Possible U.S. action in Syria drives up oil, gold prices
NEW YORK – U.S. stocks fell hard Tuesday, with the Dow ending at a two-month low, as unease over possible U.S. action against Syria shook global markets.
Gold rose to a three-month high, bonds rallied, and crude oil closed above $109 a barrel for the first time since early last year.
“Global events are taking the forefront here. Hearing that the U.S. may be more aggressive with Syria set a negative tone to the market,” said Brad Sorensen, director of market and sector analysis at Charles Schwab.
“Any time there are rumors of military conflict, the first reaction is to pull back. But I don’t think it’s anything that will be sustained. U.S. assets aren’t particularly threatened and oil production isn’t in danger,” Sorensen added. He cautioned against making too much of Wall Street’s action in the week ahead of the long Labor Day weekend, given that many traders are on vacation and trading volume is low.
The Dow Jones industrial average shed 170.33 points, or 1.1 percent, to 14,776.13, with Bank of America Corp. and Microsoft Corp. pacing declines that included all but two of its 30 components.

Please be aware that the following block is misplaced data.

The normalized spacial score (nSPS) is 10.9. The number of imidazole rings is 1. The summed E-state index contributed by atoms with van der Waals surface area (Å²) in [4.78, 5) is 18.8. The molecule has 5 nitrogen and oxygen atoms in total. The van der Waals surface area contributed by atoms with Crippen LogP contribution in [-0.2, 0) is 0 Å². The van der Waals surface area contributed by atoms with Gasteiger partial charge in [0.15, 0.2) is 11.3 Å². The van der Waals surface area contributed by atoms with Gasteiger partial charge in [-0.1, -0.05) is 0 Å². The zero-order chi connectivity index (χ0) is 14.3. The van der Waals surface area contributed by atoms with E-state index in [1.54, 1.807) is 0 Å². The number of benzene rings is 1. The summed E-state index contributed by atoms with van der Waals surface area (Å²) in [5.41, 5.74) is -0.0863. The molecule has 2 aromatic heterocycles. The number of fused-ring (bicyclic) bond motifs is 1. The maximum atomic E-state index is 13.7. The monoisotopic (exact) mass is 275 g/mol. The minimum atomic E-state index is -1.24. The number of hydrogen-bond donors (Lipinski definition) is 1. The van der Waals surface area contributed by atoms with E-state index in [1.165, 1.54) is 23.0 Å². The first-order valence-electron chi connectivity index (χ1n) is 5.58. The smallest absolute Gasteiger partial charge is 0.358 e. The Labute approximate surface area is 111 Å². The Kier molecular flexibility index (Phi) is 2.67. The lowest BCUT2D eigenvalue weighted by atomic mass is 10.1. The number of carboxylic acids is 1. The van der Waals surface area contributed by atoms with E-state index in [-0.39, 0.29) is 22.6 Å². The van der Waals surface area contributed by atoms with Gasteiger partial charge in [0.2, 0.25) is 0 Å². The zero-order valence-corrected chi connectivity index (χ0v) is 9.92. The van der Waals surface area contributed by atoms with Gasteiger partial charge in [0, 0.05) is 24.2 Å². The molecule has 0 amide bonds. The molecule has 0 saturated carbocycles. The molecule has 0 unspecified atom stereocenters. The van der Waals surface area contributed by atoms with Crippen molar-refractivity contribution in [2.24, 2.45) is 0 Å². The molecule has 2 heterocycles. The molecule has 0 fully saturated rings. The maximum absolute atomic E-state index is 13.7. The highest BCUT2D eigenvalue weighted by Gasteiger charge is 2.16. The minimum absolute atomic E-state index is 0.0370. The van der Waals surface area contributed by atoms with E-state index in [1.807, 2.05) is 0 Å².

The Nasdaq composite declined 79.05 points, or 2.2 percent, to 3,578.52, with the technology-heavy index suffering its worst point loss this year.
Wall Street erased gains late Monday after Secretary of State John Kerry said the United States would hold Syria accountable for using chemical weapons that opposition groups contend killed more than 1,300 people.
“The threat of U.S. intervention in Syria in any form was enough for traders to look down positions and move to the sidelines,” Fred Dickson, chief investment strategist at Davidson Cos., wrote in emailed commentary.
Defense Secretary Chuck Hagel said in a televised interview with the BBC that U.S. forces in the region are ready, should President Barack Obama order action against Syria.
On Tuesday, the unease over tensions in the Middle East had the Chicago Board Options Exchange Volatility Index, or VIX, surging nearly 12 percent.
Investors soaked up benchmark government debt and precious metals in a flight to safety.
The yield on the 10-year Treasury note, used in determining mortgage rates and other consumer loans, fell to 2.71 percent. Yields move opposite to prices.
Gold futures jumped $27.10, or 2 percent, to $1,420.20 an ounce, pushing gold into a bull market off its June lows. Crude-oil futures gained $3.09, or 2.9 percent, to $109.01 a barrel.